I love dessert (who doesn’t really?), but the problem that I run into is that even many homemade desserts call for ingredients that aren’t paleo-friendly! There’s NO WAY I’m going without dessert though. So, I had to find my way around it… even if it meant getting a little creative in the kitchen.
I was flipping through The Joy of Cooking looking for recipe inspiration, trying to find traditional recipes and then “paleo-fy” them. While browsing recipes, I found that there are 5 common non-paleo ingredients in most traditional desserts, and I thought I’d share my favorite paleo-friendly swaps for each one!
So, the next time you come across one of these ingredients in a recipe, you’ll know exactly what you can use instead!
Paleo-Friendly Ingredient Replacements
Corn starch is used in a lot of recipes as a thickener, things like in custard and pudding. But corn is a grain, not a vegetable as most people believe it is, so it’s not paleo.
Arrowroot Starch: Arrowroot is a root, not a grain, meaning it’s safe for paleo! Plus, it has many health benefits including soothing the digestive tract and is very easy to digest. It’s great for good for lightening up the texture of paleo treats that might otherwise be heavy! Can be used 1:1 for cornstarch.
Commonly found in breakfast bowls, crumbles, oat muffins, oatmeal cookies, they’re gluten-free but still a grain, even gluten free grains are not paleo.
Sliced Almonds: Sliced almonds give the same texture and visual effect. The only thing to remember is that they don’t have the same absorbency, you’ll need to modify the recipe so the moisture balances out.
There’s so much research about how flour is not good for our health and paleo diets don’t use gluten-free flour, sprouted grain flour, or whole wheat flour—no grains at all. Even gluten-free flours tend to be really high in carbohydrate and part of my intention is to help you moderate your sugar intake, so cutting out grains, even gluten free grains, helps you cut down on the amount of carbohydrate and sugar in your diet!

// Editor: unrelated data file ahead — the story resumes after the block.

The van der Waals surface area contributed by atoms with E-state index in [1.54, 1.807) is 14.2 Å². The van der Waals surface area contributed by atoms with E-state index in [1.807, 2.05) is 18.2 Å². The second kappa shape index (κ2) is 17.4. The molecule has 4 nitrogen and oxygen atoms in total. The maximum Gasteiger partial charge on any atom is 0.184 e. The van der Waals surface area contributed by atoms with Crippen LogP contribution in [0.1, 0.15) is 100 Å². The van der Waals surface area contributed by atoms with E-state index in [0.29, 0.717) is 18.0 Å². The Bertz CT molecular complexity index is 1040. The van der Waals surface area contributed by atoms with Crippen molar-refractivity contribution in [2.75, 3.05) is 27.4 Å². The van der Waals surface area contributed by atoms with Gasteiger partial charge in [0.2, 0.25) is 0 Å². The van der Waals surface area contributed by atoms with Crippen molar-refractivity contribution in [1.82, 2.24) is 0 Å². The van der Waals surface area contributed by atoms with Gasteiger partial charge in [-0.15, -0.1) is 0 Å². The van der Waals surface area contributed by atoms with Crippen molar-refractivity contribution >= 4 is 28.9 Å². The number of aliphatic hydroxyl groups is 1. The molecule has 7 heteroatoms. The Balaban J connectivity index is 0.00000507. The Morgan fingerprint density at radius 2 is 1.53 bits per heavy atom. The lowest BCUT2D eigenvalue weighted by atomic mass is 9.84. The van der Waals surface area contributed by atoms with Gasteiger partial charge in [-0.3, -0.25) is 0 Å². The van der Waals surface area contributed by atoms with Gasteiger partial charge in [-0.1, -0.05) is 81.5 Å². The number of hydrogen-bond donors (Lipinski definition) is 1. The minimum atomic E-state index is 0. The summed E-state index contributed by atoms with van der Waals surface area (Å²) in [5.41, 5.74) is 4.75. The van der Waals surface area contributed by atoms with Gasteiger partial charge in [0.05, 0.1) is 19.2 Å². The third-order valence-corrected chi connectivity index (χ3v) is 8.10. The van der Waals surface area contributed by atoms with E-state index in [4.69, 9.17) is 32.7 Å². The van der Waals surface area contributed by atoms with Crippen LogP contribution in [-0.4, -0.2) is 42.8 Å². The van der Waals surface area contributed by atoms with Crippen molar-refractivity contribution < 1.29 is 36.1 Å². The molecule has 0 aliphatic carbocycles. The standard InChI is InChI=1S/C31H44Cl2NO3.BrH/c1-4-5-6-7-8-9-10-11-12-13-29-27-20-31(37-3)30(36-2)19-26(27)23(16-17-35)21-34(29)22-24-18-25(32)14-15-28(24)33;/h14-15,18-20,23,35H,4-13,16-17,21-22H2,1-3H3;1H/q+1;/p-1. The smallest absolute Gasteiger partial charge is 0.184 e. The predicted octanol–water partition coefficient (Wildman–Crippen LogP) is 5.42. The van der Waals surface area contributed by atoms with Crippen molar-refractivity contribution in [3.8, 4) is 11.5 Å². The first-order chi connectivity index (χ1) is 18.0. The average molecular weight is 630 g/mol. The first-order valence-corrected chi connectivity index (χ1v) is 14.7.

Cassava Flour: This type of flour can easily be substituted 1:1 in a traditional recipe is and a good transition away from regular flour, but still high in carbohydrates.
Coconut Flour: Coconut flour is high in fiber, absorbs a lot of moisture, and has one of the lowest carbohydrate content of many of the paleo flour substitutes! But it’s really absorbent, so be careful not to use too much. In many baked goods, 1 cup of flour can be substituted by ¼ to ⅓ cup of coconut flour.
Almond Flour: Almond flour can combine with arrowroot starch to “lighten it up.” And just like whole almond, almond flour contains healthy fats and fiber which help to balance out the starch content.
If you have any sort of vegetable oil in your house right now stop reading this, get up, and throw that stuff out! Highly refined oils are unstable and turn into free radicals when you eat them. It’s a very low-quality fat made from low-quality grains.
Avocado Oil: This is a high heat stable oil.
Coconut Oil: An ingredient that’s good for your whole body, inside and out! Great substitution because of the texture it lends to nice, moist baked goods. Coconut oil can be used at 1:1 ratio as a substitute for vegetable oil, but make sure the melt your coconut oil before measuring!
Ghee: Unfamiliar? Ghee clarified butter with the milk solids removed, meaning it’s lactose-free when it’s made properly. This is a great option if you don’t like coconut flavor and don’t tolerate dairy.
Sustainably Source Palm Shortening: This is great paleo replacement for recipes that call for vegetable shortening or vegetable oil and can be substituted at a 1:1 ratio.
Almost every single dessert calls for this! But refined sugar is so proinflammatory, with no health benefits, and is super addictive. And sugar is everywhere, even in places you wouldn’t expect. So, what’s the best paleo replacement for refined sugars?
Date Sugar: Date sugar is sweeter than regular white sugar, so depending on your taste, you may want to use a little less, try ⅔ cup for every 1 cup.
Coconut Palm Sugar: This one is an easy swap since it can be substituted at a 1:1 ratio. It also has vitamins and minerals to help balance out any offset blood sugar.
Maple Syrup: A great substitute for many recipes, but you’ll have to play with the recipe a little since it adds extra moisture.
Honey: Also a great substitute, but again, it will add extra moisture meaning you’ll have to adjust the recipe to make it work.